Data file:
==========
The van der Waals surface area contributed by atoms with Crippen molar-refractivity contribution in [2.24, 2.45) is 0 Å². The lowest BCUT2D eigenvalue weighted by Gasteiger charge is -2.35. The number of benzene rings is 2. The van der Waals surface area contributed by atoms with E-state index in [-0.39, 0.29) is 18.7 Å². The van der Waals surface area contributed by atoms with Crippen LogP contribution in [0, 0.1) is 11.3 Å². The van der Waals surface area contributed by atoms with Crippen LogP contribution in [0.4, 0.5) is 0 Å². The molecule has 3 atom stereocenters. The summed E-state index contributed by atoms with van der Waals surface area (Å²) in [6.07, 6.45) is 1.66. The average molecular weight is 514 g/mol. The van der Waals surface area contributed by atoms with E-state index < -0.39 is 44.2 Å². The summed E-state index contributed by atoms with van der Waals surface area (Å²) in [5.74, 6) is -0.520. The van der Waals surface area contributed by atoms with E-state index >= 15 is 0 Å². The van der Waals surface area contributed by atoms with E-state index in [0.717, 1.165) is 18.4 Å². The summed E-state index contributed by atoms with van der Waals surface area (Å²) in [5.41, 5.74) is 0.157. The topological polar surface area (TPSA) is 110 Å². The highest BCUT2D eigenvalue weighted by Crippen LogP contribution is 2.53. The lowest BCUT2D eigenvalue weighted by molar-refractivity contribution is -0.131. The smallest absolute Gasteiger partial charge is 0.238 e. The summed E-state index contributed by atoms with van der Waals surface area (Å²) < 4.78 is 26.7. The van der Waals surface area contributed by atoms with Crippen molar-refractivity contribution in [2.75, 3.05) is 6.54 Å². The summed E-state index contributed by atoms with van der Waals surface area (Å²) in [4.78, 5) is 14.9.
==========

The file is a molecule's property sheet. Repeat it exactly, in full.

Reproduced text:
The van der Waals surface area contributed by atoms with Crippen molar-refractivity contribution in [2.24, 2.45) is 0 Å². The lowest BCUT2D eigenvalue weighted by Gasteiger charge is -2.35. The number of benzene rings is 2. The van der Waals surface area contributed by atoms with E-state index in [-0.39, 0.29) is 18.7 Å². The van der Waals surface area contributed by atoms with Crippen LogP contribution in [0, 0.1) is 11.3 Å². The van der Waals surface area contributed by atoms with Crippen LogP contribution in [0.4, 0.5) is 0 Å². The molecule has 3 atom stereocenters. The summed E-state index contributed by atoms with van der Waals surface area (Å²) in [6.07, 6.45) is 1.66. The average molecular weight is 514 g/mol. The van der Waals surface area contributed by atoms with E-state index < -0.39 is 44.2 Å². The summed E-state index contributed by atoms with van der Waals surface area (Å²) in [5.74, 6) is -0.520. The van der Waals surface area contributed by atoms with E-state index >= 15 is 0 Å². The van der Waals surface area contributed by atoms with E-state index in [0.717, 1.165) is 18.4 Å². The summed E-state index contributed by atoms with van der Waals surface area (Å²) in [5.41, 5.74) is 0.157. The topological polar surface area (TPSA) is 110 Å². The highest BCUT2D eigenvalue weighted by Crippen LogP contribution is 2.53. The lowest BCUT2D eigenvalue weighted by molar-refractivity contribution is -0.131. The smallest absolute Gasteiger partial charge is 0.238 e. The summed E-state index contributed by atoms with van der Waals surface area (Å²) < 4.78 is 26.7. The van der Waals surface area contributed by atoms with Crippen molar-refractivity contribution in [2.75, 3.05) is 6.54 Å². The summed E-state index contributed by atoms with van der Waals surface area (Å²) in [4.78, 5) is 14.9.